"Changing weather patterns are having an affect on what we do. Seasons have been rolling into one another for some time now. We get swings of high rainfall and dry conditions. This year has been 'a bit crazy' so far; we are getting plenty of rain and lots of heat, which is great for growth but also great for disease."
"I'm not a great believer in soil sampling. You can send two different samples to two different labs and both can come back different and, theoretically, both can be right. Tell most reps in the middle of the season that you need fertiliser and they will run off a list of different types that they can deliver next week, never once looking at or asking you for a soil test. But each to their own, it's just my humble opinion."
Stephen explains that he is very keen on training and education. "We have a consultant that comes in a few times a year to keep us on our toes. He spends a day with the staff, training and refreshing them, and then a day with me going through our paperwork etc."
"Anyone can write a list, but it's the person driving the machine or applying the fertiliser that produces the finish. I send staff to events like the PGA Opens here in Germany, before and during their tournament week, and that includes our mechanics."
"We have a great opportunity here to train and prepare greenkeepers for the industry. People who might be looking at taking that next step, but are lacking in the real life experience that college hasn't given them."
"This year, we have two greenkeepers from the UK who have just finished college. One is running his own course and the other is an assistant, but both are under supervision. It gives them an insight into how it feels to be a manager/head greenkeeper whilst in a safe environment, before moving on to positions of their own at other clubs. Running your own course and dealing with staff and problems day to day is something that college just can't give you. For anyone that is interested, my email is email@example.com."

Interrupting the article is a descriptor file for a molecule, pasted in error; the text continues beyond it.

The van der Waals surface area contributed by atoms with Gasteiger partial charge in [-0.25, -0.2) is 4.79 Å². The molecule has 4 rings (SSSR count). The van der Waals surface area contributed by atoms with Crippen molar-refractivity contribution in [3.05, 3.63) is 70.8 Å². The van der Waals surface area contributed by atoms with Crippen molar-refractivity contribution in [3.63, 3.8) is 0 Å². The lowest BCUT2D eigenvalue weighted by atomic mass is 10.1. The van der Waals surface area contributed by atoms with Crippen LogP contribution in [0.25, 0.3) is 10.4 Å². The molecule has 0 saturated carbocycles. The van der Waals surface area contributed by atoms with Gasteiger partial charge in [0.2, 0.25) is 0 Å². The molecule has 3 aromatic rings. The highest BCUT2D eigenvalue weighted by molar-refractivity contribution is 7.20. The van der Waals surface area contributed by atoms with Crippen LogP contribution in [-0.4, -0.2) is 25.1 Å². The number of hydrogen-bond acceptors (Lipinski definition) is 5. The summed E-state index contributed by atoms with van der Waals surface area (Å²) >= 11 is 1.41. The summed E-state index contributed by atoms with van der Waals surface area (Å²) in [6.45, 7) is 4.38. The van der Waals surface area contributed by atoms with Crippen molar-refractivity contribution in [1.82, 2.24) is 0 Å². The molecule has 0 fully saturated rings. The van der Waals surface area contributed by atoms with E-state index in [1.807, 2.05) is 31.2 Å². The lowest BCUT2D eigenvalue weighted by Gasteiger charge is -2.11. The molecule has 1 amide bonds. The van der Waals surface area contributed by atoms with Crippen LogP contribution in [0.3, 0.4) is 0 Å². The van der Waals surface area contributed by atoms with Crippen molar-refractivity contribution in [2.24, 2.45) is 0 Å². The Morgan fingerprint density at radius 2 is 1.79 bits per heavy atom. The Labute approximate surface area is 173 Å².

"In addition, we are introducing a course maintenance page to our website and are in the process of making a number of videos on course maintenance, which will be played through the clubhouse televisions."
"Every year, each of the golf professionals do a week with us in the course maintenance department, which has brought a number of benefits. The pros have a better understanding of the amount of work and commitment involved, which they then communicate back to other departments, members and guests. It certainly allows for better understanding."
In such an environmentally sensitive area, does this present challenges? "It's very important to me personally to do what we can for the local flora and fauna," Stephen stressed. "We have a Gold rating in the German 'Golf and the Nature' section and it's important that we hold onto that. It shows that the golf industry is not all about chemicals and fertiliser. We work very closely with them and they come to visit and give us out rating annually."